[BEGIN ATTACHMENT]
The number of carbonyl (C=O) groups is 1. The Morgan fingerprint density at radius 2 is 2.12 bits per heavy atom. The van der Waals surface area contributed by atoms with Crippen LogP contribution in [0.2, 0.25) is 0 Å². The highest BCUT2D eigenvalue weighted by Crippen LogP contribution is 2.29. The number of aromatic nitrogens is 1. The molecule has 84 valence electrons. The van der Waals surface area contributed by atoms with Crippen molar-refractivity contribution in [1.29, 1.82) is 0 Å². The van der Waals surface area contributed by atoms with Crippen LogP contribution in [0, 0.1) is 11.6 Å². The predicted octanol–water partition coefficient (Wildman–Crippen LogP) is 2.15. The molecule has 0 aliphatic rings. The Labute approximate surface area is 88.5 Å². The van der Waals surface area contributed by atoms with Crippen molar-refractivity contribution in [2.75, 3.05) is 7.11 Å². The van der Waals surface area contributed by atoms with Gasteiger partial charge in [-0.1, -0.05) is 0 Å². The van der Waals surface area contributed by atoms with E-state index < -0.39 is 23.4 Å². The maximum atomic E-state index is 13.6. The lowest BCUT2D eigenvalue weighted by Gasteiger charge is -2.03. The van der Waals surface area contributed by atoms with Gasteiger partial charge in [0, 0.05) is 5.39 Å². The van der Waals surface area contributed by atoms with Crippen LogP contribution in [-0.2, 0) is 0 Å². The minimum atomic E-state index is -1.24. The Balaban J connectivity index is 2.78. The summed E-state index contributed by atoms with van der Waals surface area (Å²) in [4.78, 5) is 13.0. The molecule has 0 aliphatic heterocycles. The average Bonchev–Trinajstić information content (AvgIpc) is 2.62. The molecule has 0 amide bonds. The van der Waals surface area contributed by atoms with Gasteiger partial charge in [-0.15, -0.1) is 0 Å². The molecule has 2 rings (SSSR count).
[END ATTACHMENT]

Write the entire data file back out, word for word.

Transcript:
The number of carbonyl (C=O) groups is 1. The Morgan fingerprint density at radius 2 is 2.12 bits per heavy atom. The van der Waals surface area contributed by atoms with Crippen LogP contribution in [0.2, 0.25) is 0 Å². The highest BCUT2D eigenvalue weighted by Crippen LogP contribution is 2.29. The number of aromatic nitrogens is 1. The molecule has 84 valence electrons. The van der Waals surface area contributed by atoms with Crippen molar-refractivity contribution in [1.29, 1.82) is 0 Å². The van der Waals surface area contributed by atoms with Crippen LogP contribution in [0, 0.1) is 11.6 Å². The predicted octanol–water partition coefficient (Wildman–Crippen LogP) is 2.15. The molecule has 0 aliphatic rings. The Labute approximate surface area is 88.5 Å². The van der Waals surface area contributed by atoms with Crippen molar-refractivity contribution in [2.75, 3.05) is 7.11 Å². The van der Waals surface area contributed by atoms with Gasteiger partial charge in [-0.1, -0.05) is 0 Å². The van der Waals surface area contributed by atoms with E-state index < -0.39 is 23.4 Å². The maximum atomic E-state index is 13.6. The lowest BCUT2D eigenvalue weighted by Gasteiger charge is -2.03. The van der Waals surface area contributed by atoms with Gasteiger partial charge in [0, 0.05) is 5.39 Å². The van der Waals surface area contributed by atoms with Crippen LogP contribution in [-0.2, 0) is 0 Å². The minimum atomic E-state index is -1.24. The Balaban J connectivity index is 2.78. The summed E-state index contributed by atoms with van der Waals surface area (Å²) in [4.78, 5) is 13.0. The molecule has 0 aliphatic heterocycles. The average Bonchev–Trinajstić information content (AvgIpc) is 2.62. The molecule has 0 amide bonds. The van der Waals surface area contributed by atoms with Gasteiger partial charge in [-0.15, -0.1) is 0 Å². The molecule has 2 rings (SSSR count).